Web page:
When the pandemic struck, my spoken word record label – Nymphs & Thugs – was three-quarters of the way through a national theatre tour. It was our biggest and most ambitious series of events to date and was gaining a lot of momentum. Our ‘LIVEwire’ events were rapidly establishing a reputation as one of the best spoken word poetry nights in the country.
So, when Carriageworks Theatre offered me the chance to programme something in their space, I jumped at the opportunity. We’ll be returning in front of a live (socially distanced) audience for the first time in 16 months, and not only that – we’ll be doing so in Leeds.
One of the best things about seeing live poetry is that you don’t need to have heard a poem before to connect with it or be moved by it. Whenever you see a band play live, you’re waiting for the songs that you already know. But with poetry, it’s different. And don’t get me wrong – I get why a lot of people would be baffled by the thought of other people choosing to watch live poetry. But it’ll surprise you.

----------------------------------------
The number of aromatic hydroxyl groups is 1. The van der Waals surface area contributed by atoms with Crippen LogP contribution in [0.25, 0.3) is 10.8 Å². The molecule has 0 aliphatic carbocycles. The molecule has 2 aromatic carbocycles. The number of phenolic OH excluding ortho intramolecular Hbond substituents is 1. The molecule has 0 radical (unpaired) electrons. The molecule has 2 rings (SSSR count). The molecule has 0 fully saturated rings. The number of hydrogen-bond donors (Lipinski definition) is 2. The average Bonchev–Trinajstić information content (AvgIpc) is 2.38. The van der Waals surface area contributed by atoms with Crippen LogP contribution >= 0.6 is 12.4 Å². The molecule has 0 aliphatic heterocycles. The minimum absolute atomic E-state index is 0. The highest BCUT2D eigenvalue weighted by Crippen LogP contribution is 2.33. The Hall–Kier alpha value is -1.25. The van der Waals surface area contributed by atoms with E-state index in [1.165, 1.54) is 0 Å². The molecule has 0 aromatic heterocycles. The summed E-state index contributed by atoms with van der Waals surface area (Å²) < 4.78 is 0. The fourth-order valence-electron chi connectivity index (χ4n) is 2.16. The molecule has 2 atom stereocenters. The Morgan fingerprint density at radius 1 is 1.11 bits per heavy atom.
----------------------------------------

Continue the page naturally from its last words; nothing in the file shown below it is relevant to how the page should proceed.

Nowadays, we suffer from information overload. There’s a lot of fake news, sensationalist reporting and endless ‘doom-scrolling’. It’s hard to make sense of the world and find clarity of thought. Also, after nearly a year and a half of being glued to our screens, we’re all lacking genuine human connection. Live poetry can provide both of those, in heaps.
It goes without saying that I pushed the boat out with this line-up. It had to be done for our first gig back – especially in a space like Carriageworks. Tony Walsh received a standing ovation at the BAFTAs and has been rubbing shoulders with the likes of Noel Gallagher and Bono. Kayo Chingonyi has a fleet of awards and accolades. Maria Ferguson has won several awards and was recently Highly Commended by the Forward Prize for Poetry.
But here’s the thing. They’re all normal folk, like me and thee. Telling brilliantly crafted stories in a way that anybody can relate to – not just folk with a Masters in English Literature from Oxbridge. I get the general perception with poetry and why it’s not many people’s obvious choice.
But for several reasons, this’ll be a night to remember. A night of electric spoken word poetry. And it won’t just change your mind – it’ll blow it.